Win-win negotiation

Some people think of negotiation as confrontational. Good negotiation is nonconfrontational and achieves win-win results.

by Jo Ann Joy — 

Contrary to what some may believe, negotiation is not a process by which you try to destroy the other party. Rather, it is a process by which two parties attempt to reach a certain result.

Good negotiation occurs when all parties are truthful, and they connect and successfully interact with each other. Good negotiation cannot occur if either party is trying to boost their ego in the process. People can only really win while helping the other person get what they want.

We were born to negotiate, just as we were born to walk. You may not even realize you are negotiating when you talk with business associates, friends, children and anyone in your realm of communication. Some people think of negotiation as confrontational. Good negotiation is nonconfrontational and achieves win-win results.

Preparation is the key to being a good negotiator. If you are unprepared, you may not be able to explain the results you want or evaluate all the issues and alternatives, and, as a result, you may give up too soon.

To prepare for the negotiation follow these essential steps:

  1. Set clear expectations and goals.
  2. Identify any undisputed points.
  3. Anticipate any counter-offers you could make or receive.
  4. Know every detail and every issue, inside and out.
  5. Anticipate what the other party wants.
  6. Decide the most or least you are willing to give or receive.
  7. Be ready to explain why this is the most or least you will give or receive.

When the negotiation begins, state that it is your objective to reach a win-win resolution. Keep your goal in mind, and listen carefully to what is important to the other party. Take notes, if necessary. Remain calm, courteous, unemotional and relaxed. Isolate the points of disagreement, and try to find solutions for each of them.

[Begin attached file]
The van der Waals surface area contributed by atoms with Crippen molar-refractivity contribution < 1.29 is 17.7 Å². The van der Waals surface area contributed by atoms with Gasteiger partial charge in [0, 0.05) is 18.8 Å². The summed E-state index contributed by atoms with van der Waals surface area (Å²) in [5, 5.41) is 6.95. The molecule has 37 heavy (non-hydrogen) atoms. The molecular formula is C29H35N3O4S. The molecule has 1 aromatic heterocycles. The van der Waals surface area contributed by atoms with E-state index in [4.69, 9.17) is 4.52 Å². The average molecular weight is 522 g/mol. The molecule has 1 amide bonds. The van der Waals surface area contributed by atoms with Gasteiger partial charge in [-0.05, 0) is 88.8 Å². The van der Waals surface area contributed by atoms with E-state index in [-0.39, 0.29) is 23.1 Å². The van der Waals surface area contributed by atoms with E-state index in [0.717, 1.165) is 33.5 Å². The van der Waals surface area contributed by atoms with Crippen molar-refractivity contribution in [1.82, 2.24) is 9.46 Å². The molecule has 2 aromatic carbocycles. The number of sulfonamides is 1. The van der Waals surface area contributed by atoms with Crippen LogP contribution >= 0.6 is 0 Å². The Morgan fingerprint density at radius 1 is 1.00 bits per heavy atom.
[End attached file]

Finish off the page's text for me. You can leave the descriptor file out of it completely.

Ask “what,” “how” and “why” questions to better understand the other person’s values and what is important to them. Continue to isolate the points of disagreement and find solutions for them. Acknowledge the points of agreement you have reached up to this time.

Repeat the process, moving each party closer to the other until you have full agreement. If you cannot reach a result that is mutually satisfactory, agree to disagree for the moment, give yourselves time to reconsider and schedule another meeting. It may take time and effort, but you can negotiate a win-win result.


Jo Ann Joy, Esq. and MBA, is the CEO and owner of Indigo Business Solutions, a “one-stop shop” for comprehensive legal and business counseling. 602-663-7007, or

Reprinted from AzNetNews, Volume 26, Number 4, August/September 2007.

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